"Blah blah blah!!!"
After rediscovering this score on vinyl a few days ago, I finally got around to seeing the movie. It was pretty much massive amounts of Velveeta, but the cast and John Williams' score keep it entertaining throughout.
Frank Langella is great as Dracula, managing to be charming and seductive while still animistic and creepy. He remains the classiest Dracula I've seen yet. Langella's committal to the role is palpable, but Laurence Olivier seems to be cashing a paycheck as Van Helsing. Donald Pleasance is delightful; in the commentary track and documentaries, John Badham and Walter Mirisch lament his scene-stealing behavior, but from an audience point of view it is quite enjoyable.
Badham wanted to tone down the color for the video releases, and as a result, despite the fact that the DVD's anamorphic transfer shows a razor-sharp Panavision image, the colors are very inconsistent, sometimes seeming like footage from two different films edited together. The sound, on the other hand, is pretty decent, replicating the original theatrical Dolby Stereo mix with plenty of dimensionality and surround activity (the laserdisc must have sounded amazing).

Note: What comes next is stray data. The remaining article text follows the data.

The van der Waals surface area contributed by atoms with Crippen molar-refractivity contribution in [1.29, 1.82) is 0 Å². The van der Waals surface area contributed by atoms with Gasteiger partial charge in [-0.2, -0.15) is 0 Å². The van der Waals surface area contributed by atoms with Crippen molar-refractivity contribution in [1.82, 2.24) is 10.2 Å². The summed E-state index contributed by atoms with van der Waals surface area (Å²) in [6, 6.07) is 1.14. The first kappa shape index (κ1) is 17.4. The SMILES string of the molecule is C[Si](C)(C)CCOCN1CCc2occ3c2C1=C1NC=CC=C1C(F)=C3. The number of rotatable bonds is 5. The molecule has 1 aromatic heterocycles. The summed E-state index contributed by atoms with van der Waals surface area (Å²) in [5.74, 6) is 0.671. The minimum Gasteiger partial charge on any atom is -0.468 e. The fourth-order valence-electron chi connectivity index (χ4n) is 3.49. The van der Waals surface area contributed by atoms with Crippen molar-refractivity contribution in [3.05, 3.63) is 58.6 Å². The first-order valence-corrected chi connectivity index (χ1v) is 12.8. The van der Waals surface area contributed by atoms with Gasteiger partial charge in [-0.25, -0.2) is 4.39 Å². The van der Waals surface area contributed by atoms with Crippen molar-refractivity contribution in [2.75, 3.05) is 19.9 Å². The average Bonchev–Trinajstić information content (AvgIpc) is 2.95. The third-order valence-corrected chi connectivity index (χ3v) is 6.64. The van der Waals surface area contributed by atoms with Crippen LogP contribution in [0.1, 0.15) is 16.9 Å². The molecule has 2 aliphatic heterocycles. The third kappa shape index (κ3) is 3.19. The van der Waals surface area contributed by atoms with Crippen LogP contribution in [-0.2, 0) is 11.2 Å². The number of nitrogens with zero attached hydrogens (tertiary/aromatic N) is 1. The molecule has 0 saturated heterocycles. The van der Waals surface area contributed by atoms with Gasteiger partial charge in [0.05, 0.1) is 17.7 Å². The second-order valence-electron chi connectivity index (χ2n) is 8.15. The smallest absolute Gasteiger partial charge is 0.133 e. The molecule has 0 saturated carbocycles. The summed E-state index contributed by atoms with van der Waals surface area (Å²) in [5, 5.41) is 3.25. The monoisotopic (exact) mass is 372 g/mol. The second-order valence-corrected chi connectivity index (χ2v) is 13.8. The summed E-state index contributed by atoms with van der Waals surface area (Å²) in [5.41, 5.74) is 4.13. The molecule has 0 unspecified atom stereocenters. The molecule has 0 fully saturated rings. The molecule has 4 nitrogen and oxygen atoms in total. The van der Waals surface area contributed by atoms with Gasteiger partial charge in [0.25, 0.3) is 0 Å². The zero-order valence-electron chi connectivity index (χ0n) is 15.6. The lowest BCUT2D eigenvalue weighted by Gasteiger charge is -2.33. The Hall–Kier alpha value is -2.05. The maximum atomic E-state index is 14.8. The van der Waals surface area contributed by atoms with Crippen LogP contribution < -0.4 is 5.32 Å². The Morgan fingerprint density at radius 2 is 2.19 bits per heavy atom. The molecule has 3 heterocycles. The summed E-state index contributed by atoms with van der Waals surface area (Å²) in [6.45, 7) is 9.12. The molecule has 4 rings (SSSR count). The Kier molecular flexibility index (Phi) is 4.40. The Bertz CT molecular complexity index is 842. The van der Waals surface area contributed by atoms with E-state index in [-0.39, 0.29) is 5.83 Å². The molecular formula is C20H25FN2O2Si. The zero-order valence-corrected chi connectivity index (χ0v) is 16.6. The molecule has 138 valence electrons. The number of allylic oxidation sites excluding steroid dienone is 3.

Williams' score is glorious, taking center stage in several sequences (most notably in the much-maligned Maurice Binder dream sequence that I actually thought was pretty cool, if a bit out of place in this movie). The filmmakers are clearly aware even now of the contribution that Williams made to the film, and his work takes up a decent chunk of the (rather sober) production documentary on the DVD. The interaction between the music and the images is very operatic, the impressive Gothic surges are gripping, although they sometimes serve to emphasize the aforementioned cheese factor today.
There was a nagging feeling at the back of my mind that seeing the film and hearing the complete score chronologically might make me more critical of the soundtrack album, but I found to my surprise the opposite to be true. Having heard the music in its original context, I had a new appreciation for the programming of the album. There are a few moments in the film I would like to have someday (and a few alternate takes between the film and the record), but the album as it stands is a very good representation of the score, and it is a phenomenal listening experience.
Williams' score may be my favorite for a vampire picture.